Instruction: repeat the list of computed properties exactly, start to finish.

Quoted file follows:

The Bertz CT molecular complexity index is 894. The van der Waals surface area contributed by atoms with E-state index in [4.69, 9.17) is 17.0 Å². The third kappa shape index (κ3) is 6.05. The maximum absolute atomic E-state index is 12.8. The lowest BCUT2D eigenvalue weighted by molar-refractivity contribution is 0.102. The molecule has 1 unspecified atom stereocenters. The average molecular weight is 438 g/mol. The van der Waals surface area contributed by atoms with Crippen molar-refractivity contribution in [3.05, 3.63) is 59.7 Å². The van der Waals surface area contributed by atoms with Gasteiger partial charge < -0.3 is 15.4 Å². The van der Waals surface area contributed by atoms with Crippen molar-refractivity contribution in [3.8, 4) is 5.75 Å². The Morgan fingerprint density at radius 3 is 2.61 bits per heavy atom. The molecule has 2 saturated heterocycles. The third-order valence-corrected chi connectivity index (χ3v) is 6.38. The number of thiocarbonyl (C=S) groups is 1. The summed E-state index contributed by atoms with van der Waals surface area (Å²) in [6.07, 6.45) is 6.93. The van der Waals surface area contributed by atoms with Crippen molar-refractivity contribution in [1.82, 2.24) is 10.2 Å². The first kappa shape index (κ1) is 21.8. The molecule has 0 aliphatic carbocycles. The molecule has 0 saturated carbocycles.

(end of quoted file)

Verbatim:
The Bertz CT molecular complexity index is 894. The van der Waals surface area contributed by atoms with E-state index in [4.69, 9.17) is 17.0 Å². The third kappa shape index (κ3) is 6.05. The maximum absolute atomic E-state index is 12.8. The lowest BCUT2D eigenvalue weighted by molar-refractivity contribution is 0.102. The molecule has 1 unspecified atom stereocenters. The average molecular weight is 438 g/mol. The van der Waals surface area contributed by atoms with Crippen molar-refractivity contribution in [3.05, 3.63) is 59.7 Å². The van der Waals surface area contributed by atoms with Gasteiger partial charge < -0.3 is 15.4 Å². The van der Waals surface area contributed by atoms with Crippen molar-refractivity contribution in [3.8, 4) is 5.75 Å². The Morgan fingerprint density at radius 3 is 2.61 bits per heavy atom. The molecule has 2 saturated heterocycles. The third-order valence-corrected chi connectivity index (χ3v) is 6.38. The number of thiocarbonyl (C=S) groups is 1. The summed E-state index contributed by atoms with van der Waals surface area (Å²) in [6.07, 6.45) is 6.93. The van der Waals surface area contributed by atoms with Crippen molar-refractivity contribution in [1.82, 2.24) is 10.2 Å². The first kappa shape index (κ1) is 21.8. The molecule has 0 aliphatic carbocycles. The molecule has 0 saturated carbocycles.